WEIRD NORFOLK: The Norfolk church that was swallowed by the Earth
PUBLISHED: 08:31 16 August 2020
The giant sinkhole in Dilham which not only swallowed several oxen, but also an entire church – were fairies responsible?
Dilham used to boast two churches and not just one – but then the Earth swallowed one up in a gulp along with several oxen. The village, close to North Walsham and on the south-west side of the River Ant, doesn’t have a huge amount of luck when it comes to churches. St Nicholas, on Church Road, has had a chequered past: in the 18th century cracks appeared in the 450-year-old tower and were a warning of imminent collapse. Demolished and rebuilt in 1835, even when the new building was renovated in the 19th century it wasn’t enough to save the church, which had to be demolished a second time. The third rebuild was in the 1930s with only a few hints to its long tenure at this spot in Norfolk: the medieval font and the organ, a large piece of lead set in a frame, a bell cast in Norwich in 1653 and the remains of the round tower.
Dilham’s other church, however, has disappeared from the landscape entirely. According to local legend, another church in the village was swallowed up by a sinkhole with the name ‘Seagar-ma-hole’, in an area with another nickname: Fairies’ Bay. Seagar is a Norse-Viking surname which translates as “sea spear” and has been a British surname since after the Norman invasion of 1066.
The mysterious Seagar-ma-hole is mentioned by Weird Norfolk favourite Mrs Lubbock, the wise washerwoman of Irstead whose predictions, proverbs and observations were shared across Norfolk in the late 1700s and early 1800s. In 1849, the Reverend John Gunn published a paper on her in Norfolk Archaeology, having collected her sayings “as they fell from her mouth, as nearly as possible in her own racy language” and noted that “her venerable lore is not without its inconveniences and drawbacks. It has exposed her to the suspicion of witchcraft.”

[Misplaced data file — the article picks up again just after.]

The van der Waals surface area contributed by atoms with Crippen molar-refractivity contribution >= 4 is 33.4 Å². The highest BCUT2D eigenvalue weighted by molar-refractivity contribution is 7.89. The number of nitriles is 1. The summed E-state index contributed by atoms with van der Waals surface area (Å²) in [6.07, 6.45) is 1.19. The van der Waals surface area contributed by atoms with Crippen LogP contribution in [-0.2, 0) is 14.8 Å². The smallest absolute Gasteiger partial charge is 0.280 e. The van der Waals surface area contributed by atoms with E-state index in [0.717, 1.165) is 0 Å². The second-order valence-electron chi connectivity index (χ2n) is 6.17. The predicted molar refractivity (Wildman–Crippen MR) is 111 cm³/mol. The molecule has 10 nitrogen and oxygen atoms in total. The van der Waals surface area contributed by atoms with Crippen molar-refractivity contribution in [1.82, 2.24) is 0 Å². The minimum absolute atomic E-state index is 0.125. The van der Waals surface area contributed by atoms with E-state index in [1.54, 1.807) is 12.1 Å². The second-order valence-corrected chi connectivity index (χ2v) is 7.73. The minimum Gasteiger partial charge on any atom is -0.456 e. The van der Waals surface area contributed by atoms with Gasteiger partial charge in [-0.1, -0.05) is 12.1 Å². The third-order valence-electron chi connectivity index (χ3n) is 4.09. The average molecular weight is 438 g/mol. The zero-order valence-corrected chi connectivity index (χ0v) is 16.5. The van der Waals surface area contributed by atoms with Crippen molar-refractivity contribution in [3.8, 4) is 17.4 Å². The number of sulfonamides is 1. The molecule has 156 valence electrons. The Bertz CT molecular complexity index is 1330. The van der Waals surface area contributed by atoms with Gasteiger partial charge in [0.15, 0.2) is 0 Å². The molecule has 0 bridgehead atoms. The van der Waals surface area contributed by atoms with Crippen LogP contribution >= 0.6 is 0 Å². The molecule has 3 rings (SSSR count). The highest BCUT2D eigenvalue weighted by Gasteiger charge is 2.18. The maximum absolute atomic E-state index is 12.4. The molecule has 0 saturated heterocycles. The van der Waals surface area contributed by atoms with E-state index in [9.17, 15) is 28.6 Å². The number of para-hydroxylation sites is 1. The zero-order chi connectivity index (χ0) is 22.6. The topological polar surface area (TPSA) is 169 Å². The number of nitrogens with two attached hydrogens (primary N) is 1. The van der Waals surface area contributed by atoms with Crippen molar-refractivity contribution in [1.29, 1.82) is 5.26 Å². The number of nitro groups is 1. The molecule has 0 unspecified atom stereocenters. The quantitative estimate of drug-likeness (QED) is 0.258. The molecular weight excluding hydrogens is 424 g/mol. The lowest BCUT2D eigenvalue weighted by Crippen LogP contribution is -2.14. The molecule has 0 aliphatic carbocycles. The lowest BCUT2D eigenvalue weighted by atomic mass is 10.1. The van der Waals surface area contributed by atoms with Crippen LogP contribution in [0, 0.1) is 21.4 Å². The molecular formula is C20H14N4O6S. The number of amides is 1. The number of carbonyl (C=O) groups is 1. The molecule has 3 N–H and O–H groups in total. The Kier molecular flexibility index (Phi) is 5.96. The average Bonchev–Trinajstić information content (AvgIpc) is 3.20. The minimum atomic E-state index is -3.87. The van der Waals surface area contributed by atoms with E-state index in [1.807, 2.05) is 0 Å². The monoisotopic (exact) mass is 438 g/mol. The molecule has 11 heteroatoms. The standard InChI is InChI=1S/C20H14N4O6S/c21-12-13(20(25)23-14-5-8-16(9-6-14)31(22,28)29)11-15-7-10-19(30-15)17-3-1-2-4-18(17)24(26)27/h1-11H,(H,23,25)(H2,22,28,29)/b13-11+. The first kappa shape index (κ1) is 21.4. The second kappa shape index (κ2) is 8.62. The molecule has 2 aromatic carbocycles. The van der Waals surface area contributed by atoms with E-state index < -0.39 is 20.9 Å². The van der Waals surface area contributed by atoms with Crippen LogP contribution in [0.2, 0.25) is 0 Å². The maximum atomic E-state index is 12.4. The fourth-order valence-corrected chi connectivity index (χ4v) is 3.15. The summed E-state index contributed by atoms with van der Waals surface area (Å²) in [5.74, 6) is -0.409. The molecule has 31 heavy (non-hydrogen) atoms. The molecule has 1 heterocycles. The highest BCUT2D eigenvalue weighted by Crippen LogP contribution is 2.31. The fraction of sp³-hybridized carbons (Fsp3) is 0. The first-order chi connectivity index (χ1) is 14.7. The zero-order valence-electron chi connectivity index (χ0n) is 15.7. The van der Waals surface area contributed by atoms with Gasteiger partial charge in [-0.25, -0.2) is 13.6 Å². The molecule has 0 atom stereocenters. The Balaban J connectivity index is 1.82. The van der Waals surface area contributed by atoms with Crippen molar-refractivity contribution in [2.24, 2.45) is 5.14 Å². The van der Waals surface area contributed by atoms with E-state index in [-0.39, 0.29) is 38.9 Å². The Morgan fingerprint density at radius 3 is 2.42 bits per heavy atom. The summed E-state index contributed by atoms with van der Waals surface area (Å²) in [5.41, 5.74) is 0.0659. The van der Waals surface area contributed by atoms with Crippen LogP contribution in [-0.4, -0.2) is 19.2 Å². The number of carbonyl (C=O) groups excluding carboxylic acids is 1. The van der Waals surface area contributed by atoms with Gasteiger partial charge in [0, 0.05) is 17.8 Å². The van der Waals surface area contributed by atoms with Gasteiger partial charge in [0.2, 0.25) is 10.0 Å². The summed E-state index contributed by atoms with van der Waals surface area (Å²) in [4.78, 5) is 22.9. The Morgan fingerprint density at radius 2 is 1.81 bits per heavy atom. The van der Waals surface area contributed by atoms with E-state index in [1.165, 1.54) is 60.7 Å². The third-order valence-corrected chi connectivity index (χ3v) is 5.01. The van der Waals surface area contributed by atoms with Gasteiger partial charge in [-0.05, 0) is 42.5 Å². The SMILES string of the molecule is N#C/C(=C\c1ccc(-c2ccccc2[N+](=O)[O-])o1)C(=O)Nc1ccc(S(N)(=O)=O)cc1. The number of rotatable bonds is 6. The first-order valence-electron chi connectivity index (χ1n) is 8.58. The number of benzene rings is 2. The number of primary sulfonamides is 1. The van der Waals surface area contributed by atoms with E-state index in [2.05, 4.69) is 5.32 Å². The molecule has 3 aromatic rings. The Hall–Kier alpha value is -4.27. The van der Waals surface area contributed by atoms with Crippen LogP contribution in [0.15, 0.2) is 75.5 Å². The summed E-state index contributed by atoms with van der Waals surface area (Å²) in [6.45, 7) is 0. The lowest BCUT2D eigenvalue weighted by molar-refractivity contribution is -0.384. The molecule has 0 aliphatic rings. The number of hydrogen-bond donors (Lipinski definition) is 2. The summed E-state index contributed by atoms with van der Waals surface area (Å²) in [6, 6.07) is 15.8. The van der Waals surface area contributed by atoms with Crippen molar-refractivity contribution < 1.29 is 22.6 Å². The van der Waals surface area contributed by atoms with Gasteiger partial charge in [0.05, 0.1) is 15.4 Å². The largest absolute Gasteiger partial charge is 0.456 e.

In Norfolk Archaeology, Mrs Lubbock said: “There used to be Fairies in old times. There are no such things now.
“In the parish of Dilham there is a deep hole, called ‘Seagar-ma-hole.’ This was held to be a Fairies’ Bay. A church, which stood upon the spot, is said to have been sunk in it; and several oxen, which ventured upon it when the rushes began to grow over its surface, were swallowed up.”
In the mid-1990s, a large hole 10 feet across and two feet deep appeared in the graveyeard of St Nicholas, adding weight to the argument that Dilham is prone to large sinkholes. Such holes are formed where water dissolves limestone under a soil covering which gradually gives way – they could also explain why the remaining church has had so many structural issues. Unless we put them down to the work of naughty fairies.
Also of interest in Dilham is a fragment of a 15th century castle which is bonded to Dilham Hall and thought to have been built by Sir Henry Inglose, Lord of the Manor, who died in 1451 and was a relative and friend of Sir John Fastolfe, the builder of Caister Castle.
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